The City of Subotica is located on the north of the Republic of Serbia, along the main European corridors and between two rivers: the Danube and the Tisa. Rich cultural heritage assets, lavishly decorated buildings, multicultural spirit and European charm – these are the features that make this city distinctive. Subotica is known for its relaxed atmosphere, good food and quality wines. Festivals, events, concerts, vibrant cultural life all year long are a reason more to visit our city. On top of that, Subotica offers a lot of interesting places for rest and leisure, for activities around the lakes, on horse-farms, farmsteads, in forests and hunting areas.
Palić, the lake and the settlement by the same name are 8 kilometres east of Subotica. Palić offers something new, unrepeatable and enriching at any season. Outstanding facilities from the beginning of the 20th century: the Water Tower, the Grand Terrace, the Women’s Lido and the Music Pavilion, the splendid park, the well-known lake, peace and silence make Palić an ideal space for rest and relaxation. Currently Palić provides high category hotels, regenerated luxury and comfortable villas in the so called “Palić style”, several lodgings and private boarding houses. Excellent restaurants and cafés, sport and recreational fields, three arranged beaches, a thermal pool, a Zoo, cycle lanes, walking paths, a set of versatile events, dynamic cultural life and entertainment possibilities and contents comprise the comprehensive offer of the Palić Tourist Centre.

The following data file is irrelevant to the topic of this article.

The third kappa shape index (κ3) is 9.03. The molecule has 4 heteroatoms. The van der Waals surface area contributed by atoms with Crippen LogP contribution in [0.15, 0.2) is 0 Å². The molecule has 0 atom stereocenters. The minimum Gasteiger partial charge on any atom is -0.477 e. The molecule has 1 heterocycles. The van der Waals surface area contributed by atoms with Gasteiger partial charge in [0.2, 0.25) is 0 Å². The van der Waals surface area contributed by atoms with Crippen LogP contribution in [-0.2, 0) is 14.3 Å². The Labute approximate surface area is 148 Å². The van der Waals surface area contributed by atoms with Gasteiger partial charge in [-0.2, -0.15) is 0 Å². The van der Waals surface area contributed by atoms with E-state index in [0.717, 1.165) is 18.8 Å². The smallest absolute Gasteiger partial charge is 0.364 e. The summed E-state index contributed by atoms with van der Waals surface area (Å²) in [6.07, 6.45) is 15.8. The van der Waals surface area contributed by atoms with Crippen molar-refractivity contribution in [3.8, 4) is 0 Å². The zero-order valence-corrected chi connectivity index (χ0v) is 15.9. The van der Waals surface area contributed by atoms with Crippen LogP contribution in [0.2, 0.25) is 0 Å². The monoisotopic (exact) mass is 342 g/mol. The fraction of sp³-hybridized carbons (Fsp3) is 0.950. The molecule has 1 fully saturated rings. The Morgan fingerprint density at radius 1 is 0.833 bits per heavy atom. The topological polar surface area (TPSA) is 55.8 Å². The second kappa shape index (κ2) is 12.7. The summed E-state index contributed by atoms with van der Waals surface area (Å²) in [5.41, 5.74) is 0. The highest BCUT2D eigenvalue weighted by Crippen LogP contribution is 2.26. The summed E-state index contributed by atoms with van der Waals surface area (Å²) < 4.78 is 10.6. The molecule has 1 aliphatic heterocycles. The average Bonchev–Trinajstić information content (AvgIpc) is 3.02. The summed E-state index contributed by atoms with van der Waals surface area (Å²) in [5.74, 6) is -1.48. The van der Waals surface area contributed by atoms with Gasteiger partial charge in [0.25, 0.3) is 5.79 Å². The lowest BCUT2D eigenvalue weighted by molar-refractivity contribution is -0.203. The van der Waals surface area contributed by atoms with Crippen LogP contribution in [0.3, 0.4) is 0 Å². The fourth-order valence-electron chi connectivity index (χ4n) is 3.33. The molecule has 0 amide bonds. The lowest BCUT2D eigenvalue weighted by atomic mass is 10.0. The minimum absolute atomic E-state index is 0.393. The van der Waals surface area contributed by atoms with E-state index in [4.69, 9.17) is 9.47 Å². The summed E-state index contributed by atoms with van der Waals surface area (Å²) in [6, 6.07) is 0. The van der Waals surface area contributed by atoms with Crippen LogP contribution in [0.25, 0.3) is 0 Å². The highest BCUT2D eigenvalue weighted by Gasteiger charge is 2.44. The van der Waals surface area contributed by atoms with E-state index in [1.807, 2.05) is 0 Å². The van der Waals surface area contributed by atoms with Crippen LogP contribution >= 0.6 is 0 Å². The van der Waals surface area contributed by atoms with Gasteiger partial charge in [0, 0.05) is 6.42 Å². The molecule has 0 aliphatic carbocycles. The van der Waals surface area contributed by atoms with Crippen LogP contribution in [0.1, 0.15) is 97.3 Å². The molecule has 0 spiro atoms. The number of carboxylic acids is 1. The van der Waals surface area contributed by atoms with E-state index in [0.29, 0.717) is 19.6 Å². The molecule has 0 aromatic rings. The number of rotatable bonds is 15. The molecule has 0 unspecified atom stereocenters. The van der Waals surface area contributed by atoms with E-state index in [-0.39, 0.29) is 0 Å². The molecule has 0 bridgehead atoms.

Subotica, with its suburbs, has 140.000 inhabitants and is closely connected with the old summer resort and the Palić lake which is some 7 km from the city. Settlements in the municipality of Subotica are: Bajmok, Bački Vinogradi, Bačko Dušanovo, Bikovo, Višnjevac, Gornji Tavankut, Donji Tavankut, Đurđin, Kelebija, Ljutovo, Mala Bosna, Mišićevo, Novi Žednik, Stari Žednik, Palić, Subotica, Hajdukovo, Čantavir, Šupljak.
Subotica was, for the first time, mentioned in written documents in 1391 as Zabatka. Since then it has changed more than 200 names. The most characteristic names were: Szent-Maria, Maria Theresiopolis, Maria Theresienstadt, Szabadka and Subotica.
It became a settlement of greater significance after the Tatar conquests at the beginning of the 13th century. Then, those who had survived from the nearby villages were brought together at the strategically chosen place, the elevation then surrounded by water, on which the Franciscan church stands today. It was the ideal place for the people of the plain to defend themselves against the conquerors.
For a long time, at the border of the two clashed powers, Hungarian and Turkish, the settlement did not grow. Subotica began to develop as a town only after it had lost its military significance. In 1779 Subotica got the status of the Free Royal City that brought greater autonomy and privileges to the town and also attracted entrepreneurs: craftsmen and traders from the Middle Europe.
In the second half of the 19th century, after the railway came to the town (1869), the trade of agricultural and cattle products abruptly developed. The industrialization came into the town at the end of the 19th century. Subotica became a modern Middle European city.
After the WW I, Vojvodina provinces were united with the Kingdom of Serbs, Croats and Slovenians (Treaty of Triannon in 1920) and in 1929 Subotica was affiliated to the new state, the Kingdom of Yugoslavia. Since then Subotica has not changed its name but the country has – five times. During the WW II, Subotica shared the ill-fate as the rest of the Europe. Reconstruction of the country and economic growth followed till the turbulent times in the 90s.